That you have to be slim, bendy or some absurd kind of green-juice drinking wellness (I hate that word) warrior to practice. I’ve worked with men with injuries, older people with disabilities, refugees and asylum seekers, people dealing with substance misuse, gender non-conforming and LGBTQ+ people. So many people have told me that yoga hasn’t always felt like it’s for people like them. Something’s not quite right, is it?

Since my book came out I've had the privilege to meet loads of community organisations, independent businesses and individuals doing brilliant grassroots work that's outside the mainstream but too many people are still missing out because yoga got turned into an elitist yoga club for a long time. I'm hopeful that the tide is turning. There's definitely a backlash taking place in the UK at least.  It's what I hoped for. The Yoga Manifesto called for a revolution and I think it's happening. I'm happy to have contributed a part to that. 

How do you see the role of yoga in promoting mental health in today's fast-paced world?

It’s an excellent antidote to modern life. However, I’d like people to learn that it’s not meant to be a quick-fix even if it can help in that way. The practice can be a truly therapeutic and profoundly transformative journey of knowing yourself if you let it. Going deeper into it is when it really starts to work and that's what it was intended for.

Can you describe your teaching philosophy and how it differs from more commonly used approaches?

I love sharing practices that help people feel good in their minds and bodies and better about their lives.  When I was teaching regularly I didn’t throw bucketloads of philosophy at people. This is an ancient practice that we’re dealing with while living in western bodies, navigating busy lifestyles in a mad world. The practice has to be adapted but given its history and spiritual foundations also needs to be practiced with respect and integrity.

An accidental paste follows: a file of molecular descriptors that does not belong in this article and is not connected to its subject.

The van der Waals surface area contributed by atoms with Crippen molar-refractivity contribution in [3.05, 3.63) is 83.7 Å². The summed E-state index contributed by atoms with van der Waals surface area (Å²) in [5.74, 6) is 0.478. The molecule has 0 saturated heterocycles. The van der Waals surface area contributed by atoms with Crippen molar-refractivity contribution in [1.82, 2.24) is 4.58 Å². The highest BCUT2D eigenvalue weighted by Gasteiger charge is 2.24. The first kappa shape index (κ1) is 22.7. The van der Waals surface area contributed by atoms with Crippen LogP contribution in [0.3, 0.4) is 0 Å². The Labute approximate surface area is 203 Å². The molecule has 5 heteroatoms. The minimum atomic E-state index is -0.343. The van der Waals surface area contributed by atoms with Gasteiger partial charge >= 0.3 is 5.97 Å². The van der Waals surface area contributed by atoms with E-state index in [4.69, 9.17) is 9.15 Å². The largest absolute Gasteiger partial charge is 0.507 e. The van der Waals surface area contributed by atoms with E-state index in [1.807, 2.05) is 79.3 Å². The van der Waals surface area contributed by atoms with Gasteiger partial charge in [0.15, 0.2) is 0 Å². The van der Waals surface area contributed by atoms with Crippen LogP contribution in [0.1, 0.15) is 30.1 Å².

What are some key principles or techniques you emphasize in your classes that you believe are essential for a holistic yoga practice?

For me it’s about getting back to basics; practicing how to control the breath, focus the mind and doing crazy shapes with our bodies that probably feel ridiculous until you get used to them. It's a form of mental training in a way, about looking inwards and practicing discipline.

When I was teaching regularly I always tried to remind people why we were doing what we were doing. It's about quiet time for me, taking time out - sure - but not just for your lunch break - towards building and moving towards something - even if that's just a posture to start with.

I’ve always loved the twists and binds and mad shapes of the postures but it’s important to remember what it’s all for. It’s so easy to get caught up in not being able to do a specific pose but that’s a big distraction stops the practice being a joy which I think it should be. I say that as someone who did all that obsessing over poses thing and took it all too seriously myself too, but the practice is about so much more. It took me a long time to learn that. 

Photo credit: Yoga Matters 

Indre Velaviciute